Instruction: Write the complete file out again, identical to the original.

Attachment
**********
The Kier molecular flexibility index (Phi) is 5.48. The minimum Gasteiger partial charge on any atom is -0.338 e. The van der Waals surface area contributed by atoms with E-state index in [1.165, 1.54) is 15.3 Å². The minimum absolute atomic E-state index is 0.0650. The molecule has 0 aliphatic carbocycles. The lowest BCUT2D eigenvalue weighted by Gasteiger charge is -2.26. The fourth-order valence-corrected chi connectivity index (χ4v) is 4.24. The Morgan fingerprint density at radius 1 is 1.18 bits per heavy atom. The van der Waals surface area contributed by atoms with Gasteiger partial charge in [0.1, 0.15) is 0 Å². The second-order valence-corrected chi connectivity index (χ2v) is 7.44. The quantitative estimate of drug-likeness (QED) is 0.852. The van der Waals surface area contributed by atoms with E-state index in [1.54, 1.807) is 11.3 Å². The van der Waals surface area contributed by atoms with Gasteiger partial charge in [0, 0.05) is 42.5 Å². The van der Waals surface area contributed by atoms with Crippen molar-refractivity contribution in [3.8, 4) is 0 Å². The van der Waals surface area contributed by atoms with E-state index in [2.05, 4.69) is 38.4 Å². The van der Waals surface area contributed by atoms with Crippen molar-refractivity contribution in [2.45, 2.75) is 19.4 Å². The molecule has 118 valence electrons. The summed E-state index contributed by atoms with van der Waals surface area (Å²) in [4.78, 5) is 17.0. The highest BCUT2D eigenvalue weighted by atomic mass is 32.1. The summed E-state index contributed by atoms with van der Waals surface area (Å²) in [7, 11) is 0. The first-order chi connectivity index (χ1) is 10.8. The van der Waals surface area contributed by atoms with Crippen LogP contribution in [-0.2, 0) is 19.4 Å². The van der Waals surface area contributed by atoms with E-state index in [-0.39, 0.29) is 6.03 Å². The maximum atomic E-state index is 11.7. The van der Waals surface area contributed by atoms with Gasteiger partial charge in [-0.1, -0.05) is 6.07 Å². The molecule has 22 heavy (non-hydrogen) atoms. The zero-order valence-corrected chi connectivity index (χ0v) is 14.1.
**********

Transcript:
The Kier molecular flexibility index (Phi) is 5.48. The minimum Gasteiger partial charge on any atom is -0.338 e. The van der Waals surface area contributed by atoms with E-state index in [1.165, 1.54) is 15.3 Å². The minimum absolute atomic E-state index is 0.0650. The molecule has 0 aliphatic carbocycles. The lowest BCUT2D eigenvalue weighted by Gasteiger charge is -2.26. The fourth-order valence-corrected chi connectivity index (χ4v) is 4.24. The Morgan fingerprint density at radius 1 is 1.18 bits per heavy atom. The van der Waals surface area contributed by atoms with Gasteiger partial charge in [0.1, 0.15) is 0 Å². The second-order valence-corrected chi connectivity index (χ2v) is 7.44. The quantitative estimate of drug-likeness (QED) is 0.852. The van der Waals surface area contributed by atoms with E-state index in [1.54, 1.807) is 11.3 Å². The van der Waals surface area contributed by atoms with Gasteiger partial charge in [0, 0.05) is 42.5 Å². The van der Waals surface area contributed by atoms with Crippen molar-refractivity contribution in [3.8, 4) is 0 Å². The van der Waals surface area contributed by atoms with E-state index in [2.05, 4.69) is 38.4 Å². The van der Waals surface area contributed by atoms with Crippen molar-refractivity contribution in [2.45, 2.75) is 19.4 Å². The molecule has 118 valence electrons. The summed E-state index contributed by atoms with van der Waals surface area (Å²) in [4.78, 5) is 17.0. The highest BCUT2D eigenvalue weighted by atomic mass is 32.1. The summed E-state index contributed by atoms with van der Waals surface area (Å²) in [7, 11) is 0. The first-order chi connectivity index (χ1) is 10.8. The van der Waals surface area contributed by atoms with Crippen LogP contribution in [-0.2, 0) is 19.4 Å². The van der Waals surface area contributed by atoms with E-state index in [-0.39, 0.29) is 6.03 Å². The maximum atomic E-state index is 11.7. The van der Waals surface area contributed by atoms with Gasteiger partial charge in [-0.1, -0.05) is 6.07 Å². The molecule has 22 heavy (non-hydrogen) atoms. The zero-order valence-corrected chi connectivity index (χ0v) is 14.1.